Discussion of Brower v. Gateway (A Contracts Question)

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JLJ
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Joined: Sat Sep 19, 2009 6:14 pm

Discussion of Brower v. Gateway (A Contracts Question)

Postby JLJ » Tue Sep 20, 2011 4:54 pm

I am slightly confused with this case. If any of you have recently discussed it, or remember it please feel free to fill me in.

My question is this: Why wasn't a contract formed when Brower ordered the computer and paid for it? But the court says the offer was when Brower received the computer, and acceptance was when he kept it for the thirty days.

Does anyone know the answer to this? Specifically why doesn't the ordering (where the specifications where likely discussed) and the payment, constitute offer and acceptance?

Here is a link for a brief (LinkRemoved)

thanks for your comments.

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clintonius
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Re: Discussion of Brower v. Gateway (A Contracts Question)

Postby clintonius » Tue Sep 20, 2011 5:06 pm

Corrected link to the brief: http://www.lawnix.com/cases/hill-gateway.html

Also,
JLJ wrote:Specifically why doesn't the ordering (where the specifications where likely discussed) and the payment, constitute offer and acceptance?
the brief tells you in the second sentence, "The customer service representative did not read the terms and conditions of the sale." See also the notes, regarding analogous shrinkwrap provisions: "Under such cases the contract does not form at the time of purchase; generally it forms when the purchaser makes the express indication of acceptance, for example by declining to return the product within a specified period of time."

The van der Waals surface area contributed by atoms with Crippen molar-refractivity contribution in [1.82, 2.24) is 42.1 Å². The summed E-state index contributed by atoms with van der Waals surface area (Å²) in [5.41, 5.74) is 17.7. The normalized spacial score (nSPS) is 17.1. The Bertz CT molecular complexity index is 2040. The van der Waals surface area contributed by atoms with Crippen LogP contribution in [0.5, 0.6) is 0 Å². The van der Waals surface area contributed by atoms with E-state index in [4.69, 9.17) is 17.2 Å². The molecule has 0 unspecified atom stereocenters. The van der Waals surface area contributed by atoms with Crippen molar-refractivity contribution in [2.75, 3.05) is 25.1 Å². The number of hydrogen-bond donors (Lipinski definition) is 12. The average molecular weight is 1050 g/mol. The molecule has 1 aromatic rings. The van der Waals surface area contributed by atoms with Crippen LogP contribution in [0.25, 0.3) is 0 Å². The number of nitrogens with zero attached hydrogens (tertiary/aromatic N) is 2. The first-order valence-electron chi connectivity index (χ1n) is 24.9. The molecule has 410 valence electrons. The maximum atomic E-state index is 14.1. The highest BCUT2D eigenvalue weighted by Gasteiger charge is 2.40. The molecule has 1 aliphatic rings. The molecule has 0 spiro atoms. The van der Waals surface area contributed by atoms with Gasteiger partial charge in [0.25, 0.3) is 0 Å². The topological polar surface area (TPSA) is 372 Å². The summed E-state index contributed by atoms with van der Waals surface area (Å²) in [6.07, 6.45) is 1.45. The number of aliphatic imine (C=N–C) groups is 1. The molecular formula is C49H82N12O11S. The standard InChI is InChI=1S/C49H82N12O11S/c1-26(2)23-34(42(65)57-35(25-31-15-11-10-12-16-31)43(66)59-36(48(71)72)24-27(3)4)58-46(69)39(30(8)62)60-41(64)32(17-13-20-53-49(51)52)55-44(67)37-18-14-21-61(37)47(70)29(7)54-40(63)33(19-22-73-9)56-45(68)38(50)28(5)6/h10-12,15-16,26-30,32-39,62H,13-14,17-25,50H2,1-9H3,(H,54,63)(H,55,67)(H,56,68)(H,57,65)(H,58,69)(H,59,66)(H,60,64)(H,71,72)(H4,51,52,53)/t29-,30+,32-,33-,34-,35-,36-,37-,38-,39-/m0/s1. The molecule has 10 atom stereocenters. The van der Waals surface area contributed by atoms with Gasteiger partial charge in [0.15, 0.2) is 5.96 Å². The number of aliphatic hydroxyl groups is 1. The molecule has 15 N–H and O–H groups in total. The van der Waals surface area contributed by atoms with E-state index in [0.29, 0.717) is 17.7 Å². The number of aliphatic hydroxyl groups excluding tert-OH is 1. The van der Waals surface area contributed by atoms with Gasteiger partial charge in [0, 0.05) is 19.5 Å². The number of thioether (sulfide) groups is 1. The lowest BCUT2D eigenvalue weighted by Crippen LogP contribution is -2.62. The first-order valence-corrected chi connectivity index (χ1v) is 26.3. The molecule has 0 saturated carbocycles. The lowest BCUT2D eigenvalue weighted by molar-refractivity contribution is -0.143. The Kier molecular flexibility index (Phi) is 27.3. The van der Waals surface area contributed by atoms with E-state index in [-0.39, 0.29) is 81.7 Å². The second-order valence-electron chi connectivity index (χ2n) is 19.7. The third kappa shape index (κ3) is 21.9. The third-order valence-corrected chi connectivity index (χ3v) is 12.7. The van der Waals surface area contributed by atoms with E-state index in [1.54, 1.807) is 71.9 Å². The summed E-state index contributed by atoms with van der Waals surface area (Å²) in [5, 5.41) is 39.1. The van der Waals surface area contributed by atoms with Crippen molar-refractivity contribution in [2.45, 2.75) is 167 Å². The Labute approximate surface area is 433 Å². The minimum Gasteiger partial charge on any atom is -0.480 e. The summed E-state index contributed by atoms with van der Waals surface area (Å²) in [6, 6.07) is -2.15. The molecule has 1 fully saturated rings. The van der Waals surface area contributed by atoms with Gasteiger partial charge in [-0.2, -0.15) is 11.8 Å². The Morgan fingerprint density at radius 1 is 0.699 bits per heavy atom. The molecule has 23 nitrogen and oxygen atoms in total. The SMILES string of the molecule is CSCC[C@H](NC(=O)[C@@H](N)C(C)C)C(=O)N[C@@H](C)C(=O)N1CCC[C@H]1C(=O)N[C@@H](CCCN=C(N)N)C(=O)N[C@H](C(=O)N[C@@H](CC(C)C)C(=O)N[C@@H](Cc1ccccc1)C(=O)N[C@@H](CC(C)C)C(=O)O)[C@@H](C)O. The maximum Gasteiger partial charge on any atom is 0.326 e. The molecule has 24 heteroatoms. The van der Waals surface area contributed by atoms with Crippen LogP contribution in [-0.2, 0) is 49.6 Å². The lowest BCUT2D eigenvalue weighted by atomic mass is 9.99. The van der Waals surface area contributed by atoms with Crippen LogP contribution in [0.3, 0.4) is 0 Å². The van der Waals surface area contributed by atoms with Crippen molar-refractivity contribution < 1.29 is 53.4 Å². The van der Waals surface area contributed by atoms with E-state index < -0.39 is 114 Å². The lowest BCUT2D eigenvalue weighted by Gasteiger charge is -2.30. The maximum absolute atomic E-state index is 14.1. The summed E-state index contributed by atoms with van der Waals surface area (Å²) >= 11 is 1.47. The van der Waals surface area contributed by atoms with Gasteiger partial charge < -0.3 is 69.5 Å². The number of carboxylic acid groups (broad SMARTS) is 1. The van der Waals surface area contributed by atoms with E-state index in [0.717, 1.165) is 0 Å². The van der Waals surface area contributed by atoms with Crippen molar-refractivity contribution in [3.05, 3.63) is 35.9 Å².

Basically, there were conditions that the buyer didn't know about. If the contract had been formed when he ordered over the phone, and Gateway were allowed to stick whatever clauses it liked in the fine print without his approval, that would be bad news. It was at the point of receipt that he found out about the arbitration clause, and there must have been a period of time for him to accept or decline the terms of the purchase contract.

zomginternets
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Re: Discussion of Brower v. Gateway (A Contracts Question)

Postby zomginternets » Wed Sep 21, 2011 1:57 am




On that note, neither does Chief Justice John Roberts.

OP: ProCD and its progeny (including Brower) is a pro-business policy based decision that basically tries to allow companies to include fine-print terms with a product after its sale while still claiming that it contractually binds the customer. If the offer was made by the consumer and accepted by the company when it sold the consumer the item (or even if the offer was made by the company and accepted by the consumer when he purchased the item), as we would expect using common law offer/acceptance theory, companies wouldn't be able to screw over consumers because those terms would be excluded from the contract (per U.C.C. 2-207). IMO, ProCD and its progeny (incl. Brower) basically forced a triangle into a cylindrical hole.

See Step-Saver Data Sys., Inc. v. Wyse Tech., 939 F.2d 91 (3d Cir. 1991) for a case that more closely conforms with our intuitions of how the law of offer and acceptance should be applied in these situations.

JLJ
Posts: 33
Joined: Sat Sep 19, 2009 6:14 pm

Re: Discussion of Brower v. Gateway (A Contracts Question)

Postby JLJ » Wed Sep 21, 2011 4:03 pm

So..Brower is basically a pro business decision, that basically says fvck the little guy and common law?

zomginternets
Posts: 547
Joined: Mon Jan 17, 2011 1:59 pm

Re: Discussion of Brower v. Gateway (A Contracts Question)

Postby zomginternets » Wed Sep 21, 2011 4:21 pm

Yup. I mean, some meager degree of sense can be made of it's whole "sending the package is the offer," but 99% of the decision is based off of pro-business policy. The caveat that the consumer must have the opportunity to return the product is just Easterbrook throwing a bone to consumer advocates (i.e. who the hell is actually going to repackage and ship back a computer they just bought because of an arbitration clause buried in the 88th page of a 500 page instruction manual?).

G. T. L. Rev. wrote:For 1Ls trying to learn how to write a nice, succinct policy argument, take notice: the post above is how it's done.


:D Thank you.




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